Inflation means there is less to buy for the same money. In recent decades, inflation in Europe has mostly been around one or two percent and has consequently been perceived as a kind of background noise. In the first Corona year, 2020, the European Central Bank (ECB) was still concerned that inflation could fall short of its target of around two percent in the long term.

But this year millions of Europeans are experiencing, for the first time in their lives, that the purchasing power of money can also dwindle rapidly. This puts the central bank under massive pressure. In the meantime, prices in the euro zone are rising more than four times as fast as the ECB inflation target envisages, and there is no sign of relaxation. The voices are getting louder that the institution is finally taking action.

Unlike other central banks, the ECB has not yet increased the key interest rate this year, the key rate remains at zero. An initial tentative hike of 25 basis points (i.e. 0.25 percentage points) has been announced for the monetary watchdog meeting on Thursday.

However, more and more observers now believe that one small step is not enough. Last week the euro fell to its lowest level since 2002 on the currency markets. For a while, the euro traded for less than a dollar. The single currency had even fallen to an all-time low against the Swiss franc.

The Reuters news agency reports that the ECB is now apparently also discussing a larger rate hike. A 50 basis point hike could be on the agenda at Thursday’s meeting, according to those familiar with the matter. In response to the reports, the European currency appreciated significantly. On Tuesday afternoon up to 1.0268 dollars were paid for one euro.

In June, ECB President Christine Lagarde promised an increase of a quarter of a percentage point, despite the generally strong inflation trend, supplemented by the hint that the key interest rate could rise by another half a percentage point after the summer break in September.

Reason: The rising prices are primarily due to disruptions on the supply side, i.e. shortages of goods and interruptions in deliveries, against which the monetary authorities can do nothing.

However, the figures now presented by the European statistics authority Eurostat make it clear how deeply the currency devaluation has eaten into the system. Compared to the previous year, prices in the entire euro area rose by 8.6 percent in June, and the inflation rate in the EU was 9.6 percent.

In no fewer than 15 of the 27 EU countries, inflation was ten percent or more in June. The Baltic states, which often had close trade ties with Russia prior to Russia’s war of aggression in Ukraine, and now get their energy elsewhere, experienced the highest inflation. Lithuania and Estonia reported price increases of more than 20 percent, in Latvia prices climbed by 19 percent.

But also in Croatia, Hungary, Poland, the Czech Republic, Bulgaria, Romania and other countries in Central and Eastern Europe, the citizens are confronted with living costs that are between twelve and 17 percent higher than a year ago. The price increases there are sometimes twice as high as in Germany. In Germany, according to Eurostat measurements, prices rose by 8.2 percent in June.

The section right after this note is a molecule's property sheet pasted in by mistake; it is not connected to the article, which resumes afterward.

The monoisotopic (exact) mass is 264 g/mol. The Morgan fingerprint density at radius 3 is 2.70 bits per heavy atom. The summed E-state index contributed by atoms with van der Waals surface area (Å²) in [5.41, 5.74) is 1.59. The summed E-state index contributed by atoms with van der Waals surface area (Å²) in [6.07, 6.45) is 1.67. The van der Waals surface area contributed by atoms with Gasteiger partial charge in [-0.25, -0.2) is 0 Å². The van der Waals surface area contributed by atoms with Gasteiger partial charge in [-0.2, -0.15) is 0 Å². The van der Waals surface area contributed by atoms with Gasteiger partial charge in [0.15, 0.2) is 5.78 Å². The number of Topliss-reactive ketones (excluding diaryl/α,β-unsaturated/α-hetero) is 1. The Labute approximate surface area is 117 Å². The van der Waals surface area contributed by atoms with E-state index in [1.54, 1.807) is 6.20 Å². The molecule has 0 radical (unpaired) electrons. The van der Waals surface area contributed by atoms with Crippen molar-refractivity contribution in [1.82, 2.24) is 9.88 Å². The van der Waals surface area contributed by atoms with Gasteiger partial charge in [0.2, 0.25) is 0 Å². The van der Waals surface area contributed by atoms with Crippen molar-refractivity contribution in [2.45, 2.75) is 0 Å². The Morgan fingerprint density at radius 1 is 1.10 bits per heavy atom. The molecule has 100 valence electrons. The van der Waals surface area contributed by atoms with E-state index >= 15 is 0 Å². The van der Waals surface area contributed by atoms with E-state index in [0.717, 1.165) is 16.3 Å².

The value may confuse some, after all, the Federal Statistical Office had reported an inflation rate of 7.6 percent for June. The discrepancy results from the fact that Eurostat uses a different composition of the “shopping basket” than the statisticians in Wiesbaden to determine the price increase.

Whatever definition is used, German inflation in June was the fourth lowest in the European Union. Only the small state of Malta (6.1 percent), France (6.5 percent) and Finland (8.1 percent) recorded lower rates.

However, the Wiesbaden statisticians note that German inflation was artificially depressed by the tank discount and the nine-euro ticket in the summer. The Federal Republic is not the only country whose data gives an embellished picture of the situation.

In France, government caps on energy prices have prevented inflation from escalating. The real inflation miracle in Europe, however, is Switzerland, where goods and services rose by only 3.2 percent over the year.

Hopes that the wave of inflation is about to peak have been dashed for the time being with the Eurostat data for June. Compared to May, inflation fell in only two Member States, while 25 reported increases. In terms of product categories, it’s easy to identify what’s driving inflation: Europe’s energy prices are up 42 percent year-on-year.

Natural gas, petrol, diesel, heating oil and electricity were the main drivers. But groceries also cost a lot more than they did twelve months ago: including alcohol and tobacco, prices rose by 8.9 percent, while services only rose by 3.4 percent.

Figures from the European real estate markets up to March, which the war has not yet had a major impact on, show that it is not just rising consumer prices that are causing the central bank headaches.

According to this, houses and apartments have become more expensive by around ten percent on average over the year: by 9.8 percent in the euro zone and by 10.5 percent in the EU. The price increases were highest in the Czech Republic at 26 percent compared to the previous year, followed by Hungary at 23 percent.

In the euro country Lithuania it went up by 20 percent. Observers attribute this not least to the greatly expanded money supply. And so the central bank is in demand again, which strongly influences the money supply via the key interest rate and other instruments.

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